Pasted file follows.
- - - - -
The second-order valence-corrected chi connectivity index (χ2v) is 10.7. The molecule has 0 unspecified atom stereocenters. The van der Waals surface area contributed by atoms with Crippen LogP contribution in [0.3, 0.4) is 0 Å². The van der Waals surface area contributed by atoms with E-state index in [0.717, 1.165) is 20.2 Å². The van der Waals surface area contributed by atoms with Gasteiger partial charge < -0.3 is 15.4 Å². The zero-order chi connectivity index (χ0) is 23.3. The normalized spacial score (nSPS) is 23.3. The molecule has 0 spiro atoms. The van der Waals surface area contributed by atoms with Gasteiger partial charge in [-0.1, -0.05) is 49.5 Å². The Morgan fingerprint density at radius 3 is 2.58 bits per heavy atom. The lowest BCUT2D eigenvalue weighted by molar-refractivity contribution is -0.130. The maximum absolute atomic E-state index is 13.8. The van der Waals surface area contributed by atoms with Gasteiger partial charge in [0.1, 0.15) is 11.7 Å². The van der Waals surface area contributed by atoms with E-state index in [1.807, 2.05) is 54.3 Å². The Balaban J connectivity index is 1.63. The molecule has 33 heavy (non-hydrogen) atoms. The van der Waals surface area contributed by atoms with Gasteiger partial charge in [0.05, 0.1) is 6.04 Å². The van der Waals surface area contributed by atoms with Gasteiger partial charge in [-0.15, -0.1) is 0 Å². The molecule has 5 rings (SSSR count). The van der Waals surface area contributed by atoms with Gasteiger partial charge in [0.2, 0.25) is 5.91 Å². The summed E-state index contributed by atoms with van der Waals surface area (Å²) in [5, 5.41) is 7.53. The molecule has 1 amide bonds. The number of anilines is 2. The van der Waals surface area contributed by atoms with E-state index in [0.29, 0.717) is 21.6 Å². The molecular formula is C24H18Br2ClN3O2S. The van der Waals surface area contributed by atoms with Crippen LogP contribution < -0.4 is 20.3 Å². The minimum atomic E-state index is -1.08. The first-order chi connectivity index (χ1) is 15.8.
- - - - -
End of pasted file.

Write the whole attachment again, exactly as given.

The second-order valence-corrected chi connectivity index (χ2v) is 10.7. The molecule has 0 unspecified atom stereocenters. The van der Waals surface area contributed by atoms with Crippen LogP contribution in [0.3, 0.4) is 0 Å². The van der Waals surface area contributed by atoms with E-state index in [0.717, 1.165) is 20.2 Å². The van der Waals surface area contributed by atoms with Gasteiger partial charge < -0.3 is 15.4 Å². The zero-order chi connectivity index (χ0) is 23.3. The normalized spacial score (nSPS) is 23.3. The molecule has 0 spiro atoms. The van der Waals surface area contributed by atoms with Gasteiger partial charge in [-0.1, -0.05) is 49.5 Å². The Morgan fingerprint density at radius 3 is 2.58 bits per heavy atom. The lowest BCUT2D eigenvalue weighted by molar-refractivity contribution is -0.130. The maximum absolute atomic E-state index is 13.8. The van der Waals surface area contributed by atoms with Gasteiger partial charge in [0.1, 0.15) is 11.7 Å². The van der Waals surface area contributed by atoms with E-state index in [1.807, 2.05) is 54.3 Å². The Balaban J connectivity index is 1.63. The molecule has 33 heavy (non-hydrogen) atoms. The van der Waals surface area contributed by atoms with Gasteiger partial charge in [0.05, 0.1) is 6.04 Å². The van der Waals surface area contributed by atoms with Gasteiger partial charge in [-0.15, -0.1) is 0 Å². The molecule has 5 rings (SSSR count). The van der Waals surface area contributed by atoms with Gasteiger partial charge in [0.2, 0.25) is 5.91 Å². The summed E-state index contributed by atoms with van der Waals surface area (Å²) in [5, 5.41) is 7.53. The molecule has 1 amide bonds. The number of anilines is 2. The van der Waals surface area contributed by atoms with E-state index in [0.29, 0.717) is 21.6 Å². The molecular formula is C24H18Br2ClN3O2S. The van der Waals surface area contributed by atoms with Crippen LogP contribution < -0.4 is 20.3 Å². The minimum atomic E-state index is -1.08. The first-order chi connectivity index (χ1) is 15.8.